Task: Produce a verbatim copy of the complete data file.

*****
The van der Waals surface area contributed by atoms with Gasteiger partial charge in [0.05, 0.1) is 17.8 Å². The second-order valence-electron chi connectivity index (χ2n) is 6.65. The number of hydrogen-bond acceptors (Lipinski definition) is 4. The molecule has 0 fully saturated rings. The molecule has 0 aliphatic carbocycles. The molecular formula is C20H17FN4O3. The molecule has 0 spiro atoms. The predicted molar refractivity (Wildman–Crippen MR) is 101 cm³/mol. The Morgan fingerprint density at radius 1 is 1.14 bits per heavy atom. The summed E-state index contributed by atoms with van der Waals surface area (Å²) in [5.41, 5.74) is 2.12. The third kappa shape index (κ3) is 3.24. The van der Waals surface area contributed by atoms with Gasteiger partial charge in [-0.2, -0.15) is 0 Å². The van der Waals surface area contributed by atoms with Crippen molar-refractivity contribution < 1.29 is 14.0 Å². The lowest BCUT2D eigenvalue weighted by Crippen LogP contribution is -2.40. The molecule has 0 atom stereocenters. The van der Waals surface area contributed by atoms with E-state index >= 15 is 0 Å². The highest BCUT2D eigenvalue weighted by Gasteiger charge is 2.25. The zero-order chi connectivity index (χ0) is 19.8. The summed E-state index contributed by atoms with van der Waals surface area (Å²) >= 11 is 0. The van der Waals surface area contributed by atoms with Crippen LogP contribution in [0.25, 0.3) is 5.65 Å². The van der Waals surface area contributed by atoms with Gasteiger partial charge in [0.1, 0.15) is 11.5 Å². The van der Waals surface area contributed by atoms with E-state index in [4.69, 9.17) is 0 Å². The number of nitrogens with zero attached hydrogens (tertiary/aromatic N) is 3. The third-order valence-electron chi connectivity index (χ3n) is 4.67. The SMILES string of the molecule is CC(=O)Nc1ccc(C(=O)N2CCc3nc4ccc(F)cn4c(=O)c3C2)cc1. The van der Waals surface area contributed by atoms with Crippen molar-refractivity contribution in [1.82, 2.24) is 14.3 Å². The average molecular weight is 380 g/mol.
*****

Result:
The van der Waals surface area contributed by atoms with Gasteiger partial charge in [0.05, 0.1) is 17.8 Å². The second-order valence-electron chi connectivity index (χ2n) is 6.65. The number of hydrogen-bond acceptors (Lipinski definition) is 4. The molecule has 0 fully saturated rings. The molecule has 0 aliphatic carbocycles. The molecular formula is C20H17FN4O3. The molecule has 0 spiro atoms. The predicted molar refractivity (Wildman–Crippen MR) is 101 cm³/mol. The Morgan fingerprint density at radius 1 is 1.14 bits per heavy atom. The summed E-state index contributed by atoms with van der Waals surface area (Å²) in [5.41, 5.74) is 2.12. The third kappa shape index (κ3) is 3.24. The van der Waals surface area contributed by atoms with Gasteiger partial charge in [-0.2, -0.15) is 0 Å². The van der Waals surface area contributed by atoms with Crippen molar-refractivity contribution < 1.29 is 14.0 Å². The lowest BCUT2D eigenvalue weighted by Crippen LogP contribution is -2.40. The molecule has 0 atom stereocenters. The van der Waals surface area contributed by atoms with E-state index >= 15 is 0 Å². The highest BCUT2D eigenvalue weighted by Gasteiger charge is 2.25. The zero-order chi connectivity index (χ0) is 19.8. The summed E-state index contributed by atoms with van der Waals surface area (Å²) >= 11 is 0. The van der Waals surface area contributed by atoms with Crippen LogP contribution in [0.25, 0.3) is 5.65 Å². The van der Waals surface area contributed by atoms with Gasteiger partial charge in [0.1, 0.15) is 11.5 Å². The van der Waals surface area contributed by atoms with E-state index in [4.69, 9.17) is 0 Å². The number of nitrogens with zero attached hydrogens (tertiary/aromatic N) is 3. The third-order valence-electron chi connectivity index (χ3n) is 4.67. The SMILES string of the molecule is CC(=O)Nc1ccc(C(=O)N2CCc3nc4ccc(F)cn4c(=O)c3C2)cc1. The van der Waals surface area contributed by atoms with Crippen molar-refractivity contribution in [1.82, 2.24) is 14.3 Å². The average molecular weight is 380 g/mol.